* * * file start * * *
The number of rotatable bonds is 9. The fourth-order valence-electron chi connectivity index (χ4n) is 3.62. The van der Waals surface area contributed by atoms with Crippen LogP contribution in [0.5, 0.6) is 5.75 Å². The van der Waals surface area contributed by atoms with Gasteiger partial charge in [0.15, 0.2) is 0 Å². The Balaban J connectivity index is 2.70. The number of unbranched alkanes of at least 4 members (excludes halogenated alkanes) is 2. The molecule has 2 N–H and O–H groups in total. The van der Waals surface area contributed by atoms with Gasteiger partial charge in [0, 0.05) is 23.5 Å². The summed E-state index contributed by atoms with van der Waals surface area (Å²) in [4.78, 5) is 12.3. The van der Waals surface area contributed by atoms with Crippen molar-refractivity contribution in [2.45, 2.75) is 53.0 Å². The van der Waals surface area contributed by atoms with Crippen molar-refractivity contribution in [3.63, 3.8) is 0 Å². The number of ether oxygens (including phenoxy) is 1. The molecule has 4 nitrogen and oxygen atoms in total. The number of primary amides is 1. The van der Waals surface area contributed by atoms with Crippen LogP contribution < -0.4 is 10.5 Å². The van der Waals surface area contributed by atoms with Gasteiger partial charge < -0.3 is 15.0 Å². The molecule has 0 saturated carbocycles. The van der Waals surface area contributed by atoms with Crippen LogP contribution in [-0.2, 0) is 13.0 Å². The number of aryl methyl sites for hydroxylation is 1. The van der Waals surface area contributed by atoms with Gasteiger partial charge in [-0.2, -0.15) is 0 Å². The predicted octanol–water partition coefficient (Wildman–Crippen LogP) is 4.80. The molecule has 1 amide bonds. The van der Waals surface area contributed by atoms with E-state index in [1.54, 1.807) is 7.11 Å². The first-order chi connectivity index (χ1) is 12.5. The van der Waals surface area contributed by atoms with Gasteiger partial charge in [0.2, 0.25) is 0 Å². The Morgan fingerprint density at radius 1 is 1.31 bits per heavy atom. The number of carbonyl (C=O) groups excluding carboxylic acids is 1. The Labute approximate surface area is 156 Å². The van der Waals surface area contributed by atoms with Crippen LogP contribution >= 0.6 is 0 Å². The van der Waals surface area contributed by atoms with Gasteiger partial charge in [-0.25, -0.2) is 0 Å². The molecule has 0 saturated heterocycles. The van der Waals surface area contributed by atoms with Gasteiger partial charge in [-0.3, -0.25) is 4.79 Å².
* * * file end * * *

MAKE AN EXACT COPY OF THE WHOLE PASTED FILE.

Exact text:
The number of rotatable bonds is 9. The fourth-order valence-electron chi connectivity index (χ4n) is 3.62. The van der Waals surface area contributed by atoms with Crippen LogP contribution in [0.5, 0.6) is 5.75 Å². The van der Waals surface area contributed by atoms with Gasteiger partial charge in [0.15, 0.2) is 0 Å². The Balaban J connectivity index is 2.70. The number of unbranched alkanes of at least 4 members (excludes halogenated alkanes) is 2. The molecule has 2 N–H and O–H groups in total. The van der Waals surface area contributed by atoms with Gasteiger partial charge in [0, 0.05) is 23.5 Å². The summed E-state index contributed by atoms with van der Waals surface area (Å²) in [4.78, 5) is 12.3. The van der Waals surface area contributed by atoms with Crippen molar-refractivity contribution in [2.45, 2.75) is 53.0 Å². The van der Waals surface area contributed by atoms with Crippen molar-refractivity contribution in [3.63, 3.8) is 0 Å². The number of ether oxygens (including phenoxy) is 1. The molecule has 4 nitrogen and oxygen atoms in total. The number of primary amides is 1. The van der Waals surface area contributed by atoms with Crippen LogP contribution < -0.4 is 10.5 Å². The van der Waals surface area contributed by atoms with Gasteiger partial charge < -0.3 is 15.0 Å². The molecule has 0 saturated carbocycles. The van der Waals surface area contributed by atoms with Crippen LogP contribution in [-0.2, 0) is 13.0 Å². The number of aryl methyl sites for hydroxylation is 1. The van der Waals surface area contributed by atoms with Gasteiger partial charge in [-0.2, -0.15) is 0 Å². The predicted octanol–water partition coefficient (Wildman–Crippen LogP) is 4.80. The molecule has 1 amide bonds. The van der Waals surface area contributed by atoms with E-state index in [1.54, 1.807) is 7.11 Å². The first-order chi connectivity index (χ1) is 12.5. The van der Waals surface area contributed by atoms with Gasteiger partial charge in [0.2, 0.25) is 0 Å². The Morgan fingerprint density at radius 1 is 1.31 bits per heavy atom. The number of carbonyl (C=O) groups excluding carboxylic acids is 1. The Labute approximate surface area is 156 Å². The van der Waals surface area contributed by atoms with Crippen LogP contribution >= 0.6 is 0 Å². The van der Waals surface area contributed by atoms with Gasteiger partial charge in [-0.25, -0.2) is 0 Å². The molecule has 0 saturated heterocycles. The van der Waals surface area contributed by atoms with Gasteiger partial charge in [-0.3, -0.25) is 4.79 Å².